Arizona Gov. Ducey Out to Limit First Opioid Prescriptions

September 6, 2017 News

governor-ducey-opioid-plan

Five days of opioids is all a new patient would get. This is if Arizona Governor Doug Ducey’s new, sweeping guidelines are approved by the state legislature.

The governor has been vocal in wanting to address Arizona’s growing opioid use crisis. His new plan unveiled by the Arizona Department of Health Services offers a comprehensive approach to dealing with the drug problem.

– Limiting new patients to a five-day supply of prescription pain medication.

– Limiting maximum dosages for pain medication

– Requiring steps for tapering pain medications with patients

– Requiring doctors to file pain prescriptions electronically, to limit diversion of medications.

The new opioid action plan by the state seeks tackle the problem in multiple ways. First, is to reduce the number of opioid-related deaths. It also aims to improve the process for prescribing and dispensing prescription drugs. Next, is to cut down on illegal acquisition and diversion of opioids. Other goals are to increase awareness of the issue, and improve access to treatment.

Governor Ducey also aims to regulate pain-management practices. Plus, it would require pharmacists to additional precautionary measures. According to his plan, they would be required to check a database before filling every opioid or benzodiazepine prescription.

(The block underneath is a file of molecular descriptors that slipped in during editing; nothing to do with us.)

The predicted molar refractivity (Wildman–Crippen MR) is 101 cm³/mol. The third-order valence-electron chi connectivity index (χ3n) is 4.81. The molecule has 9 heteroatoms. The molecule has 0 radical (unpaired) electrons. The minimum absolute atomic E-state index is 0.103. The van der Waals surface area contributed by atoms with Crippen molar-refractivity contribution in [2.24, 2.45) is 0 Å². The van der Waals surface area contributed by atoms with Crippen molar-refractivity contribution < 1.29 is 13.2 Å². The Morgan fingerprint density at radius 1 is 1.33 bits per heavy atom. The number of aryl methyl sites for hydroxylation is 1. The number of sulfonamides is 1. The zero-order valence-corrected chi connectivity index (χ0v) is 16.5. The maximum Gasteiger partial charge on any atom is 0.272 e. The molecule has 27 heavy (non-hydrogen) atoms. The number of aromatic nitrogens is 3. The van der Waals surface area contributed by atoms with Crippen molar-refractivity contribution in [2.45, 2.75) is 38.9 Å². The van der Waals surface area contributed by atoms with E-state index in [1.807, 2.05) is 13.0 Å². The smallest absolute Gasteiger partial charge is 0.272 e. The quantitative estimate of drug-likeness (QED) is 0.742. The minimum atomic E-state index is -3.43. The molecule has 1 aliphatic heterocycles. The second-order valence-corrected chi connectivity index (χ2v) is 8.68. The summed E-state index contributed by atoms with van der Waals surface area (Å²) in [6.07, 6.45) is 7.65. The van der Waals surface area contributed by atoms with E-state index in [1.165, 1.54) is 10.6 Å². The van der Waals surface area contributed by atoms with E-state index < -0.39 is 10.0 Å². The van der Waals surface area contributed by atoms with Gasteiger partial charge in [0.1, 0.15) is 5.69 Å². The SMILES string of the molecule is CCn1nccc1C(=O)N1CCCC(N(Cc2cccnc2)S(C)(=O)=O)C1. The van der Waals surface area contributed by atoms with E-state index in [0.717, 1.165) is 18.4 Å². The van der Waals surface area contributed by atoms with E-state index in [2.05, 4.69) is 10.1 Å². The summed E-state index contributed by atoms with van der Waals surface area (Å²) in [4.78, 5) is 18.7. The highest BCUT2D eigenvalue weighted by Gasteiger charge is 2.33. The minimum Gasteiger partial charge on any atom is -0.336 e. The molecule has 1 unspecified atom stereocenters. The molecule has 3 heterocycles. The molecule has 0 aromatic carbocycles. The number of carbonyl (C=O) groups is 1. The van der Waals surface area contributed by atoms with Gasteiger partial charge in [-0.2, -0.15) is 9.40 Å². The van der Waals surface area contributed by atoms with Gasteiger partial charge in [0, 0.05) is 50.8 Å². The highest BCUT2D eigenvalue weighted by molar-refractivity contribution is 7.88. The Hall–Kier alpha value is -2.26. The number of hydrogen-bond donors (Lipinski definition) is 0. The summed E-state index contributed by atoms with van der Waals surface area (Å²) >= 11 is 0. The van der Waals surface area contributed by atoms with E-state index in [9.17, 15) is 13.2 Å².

In early June 2017, the governor officially signed an emergency declaration specifically to address the growing number of opioid deaths in Arizona. In the state’s report, 790 Arizonans died from opioid overdoses in 2016. The alarming statistic marked a 74 percent rise in just four years.

Governor Ducey said at the time, “As the number of opioid overdoses and deaths increase at an alarming rate, we must take action. It’s time to call this what it is — an emergency…I’m declaring a statewide health emergency because we need to know more about the epidemic, including enhanced data that illustrates when and where these overdoses occur so that we can develop real, targeted solutions.”

Contact Integro

If this is a life-threatening emergency, call 9-1-1.

Otherwise, please call us at (602) 535-8200. Or, complete the box below.

Thank you for your interest in Integro providing your behavioral health solutions.